Rights groups push for peace panel

HARARE - Civil society groups are stepping up pressure on government to set up a commission to investigate long-simmering allegations of human rights abuses and disappearances during the nation’s decades-long political conflict.

State forces and non-State actors alike have been accused of grave abuses, including, arbitrary arrests, disappearances, rape and torture, among others during the years of conflict.

Zimbabwe Human Rights NGO Forum, Zimbabwe Civic Education Trust (Zimcet), Heal Zimbabwe Trust and Centre for Community Development Zimbabwe said yesterday the country had endured a legacy of violence and were waiting anxiously for President Robert Mugabe to announce a nine-member National Peace and Reconciliation Commission (NPRC) tasked with promoting national healing, peace and reconciliation in the country.

At least 30 candidates have been interviewed by Parliament’s standing rules and orders committee to sit on the NPRC. At least 16 candidates are still under consideration for final selection by Mugabe.The rights groups warned that time was running out.

Addressing a news conference in Harare yesterday, the rights groups said they were concerned that the life-span of the commission is pegged at 10 years from the “effective date” of the 2013 Constitution.

And realising it is almost three years since the 2013 Constitution “effective date”, there was a race against time for the set up of the commission that is mandated to bring closure to an era of human rights abuses and violations.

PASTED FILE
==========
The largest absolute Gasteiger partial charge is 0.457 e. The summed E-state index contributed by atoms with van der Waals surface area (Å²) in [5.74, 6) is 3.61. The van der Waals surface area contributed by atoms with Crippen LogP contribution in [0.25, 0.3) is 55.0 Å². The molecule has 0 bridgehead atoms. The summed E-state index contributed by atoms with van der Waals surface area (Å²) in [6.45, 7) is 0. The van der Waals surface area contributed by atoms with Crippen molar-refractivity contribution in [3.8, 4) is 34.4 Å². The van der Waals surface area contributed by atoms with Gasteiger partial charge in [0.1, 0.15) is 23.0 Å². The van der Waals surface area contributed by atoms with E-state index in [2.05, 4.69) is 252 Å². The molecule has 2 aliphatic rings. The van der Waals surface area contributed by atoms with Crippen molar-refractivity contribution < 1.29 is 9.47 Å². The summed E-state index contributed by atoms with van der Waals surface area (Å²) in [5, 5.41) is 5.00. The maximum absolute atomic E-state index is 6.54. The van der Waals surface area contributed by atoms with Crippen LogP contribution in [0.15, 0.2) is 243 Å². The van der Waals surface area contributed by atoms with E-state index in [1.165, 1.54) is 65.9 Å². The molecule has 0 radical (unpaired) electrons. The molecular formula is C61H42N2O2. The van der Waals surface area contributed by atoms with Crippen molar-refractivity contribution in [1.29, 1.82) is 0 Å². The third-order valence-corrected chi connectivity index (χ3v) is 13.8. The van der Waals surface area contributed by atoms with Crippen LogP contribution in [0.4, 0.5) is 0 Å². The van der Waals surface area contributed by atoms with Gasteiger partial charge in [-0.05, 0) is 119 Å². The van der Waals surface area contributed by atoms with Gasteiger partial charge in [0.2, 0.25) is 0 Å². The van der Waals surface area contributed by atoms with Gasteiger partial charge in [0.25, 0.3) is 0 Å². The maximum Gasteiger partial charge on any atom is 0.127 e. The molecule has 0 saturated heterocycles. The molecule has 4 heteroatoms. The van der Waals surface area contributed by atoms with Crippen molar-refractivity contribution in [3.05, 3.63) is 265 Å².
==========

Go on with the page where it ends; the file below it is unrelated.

The call comes as the country is currently witnessing renewed abductions, cases of politically-motivated intra-party and inter-party violence as political actors start preparing for 2018 elections.

Cases of harassment, intimidation and organised violence and torture also continue to be recorded.

“Cognisant of the fact that Zimbabwe has endured a legacy of violence resulting in loss of life, displacements, enforced disappearances and torture just to mention a few, these have resulted in bitterness, hatred, revengefulness and lack of cohesion in Zimbabwe’s communities,” the civil society groups said in a joint statement.

“It is, therefore, imperative to break the cycle of violence and establish a strong foundation for peace and justice thereby inculcating a culture of respect for human rights in Zimbabwe.”

The Zanu PF government has failed to investigate the accusations, fearing doing so would derail a tenuous peace between ruling politicians and opposition leaders.

Observers say it is possible that a transitional justice process could be established under the NPRC, given the suggestion that the commission is empowered under the new Constitution to ensure post-conflict justice, healing and reconciliation.

However, it is also the case that such a process may be ill-advised in the absence of both a full commitment by the government to transitional justice and an extensive consultation with the citizens of Zimbabwe.

Post a comment

Readers are kindly requested to refrain from using abusive, vulgar, racist, tribalistic, sexist, discriminatory and hurtful language when posting their comments on the Daily News website.
Those who transgress this civilised etiquette will be barred from contributing to our online discussions.
- Editor

Your email address will not be shared.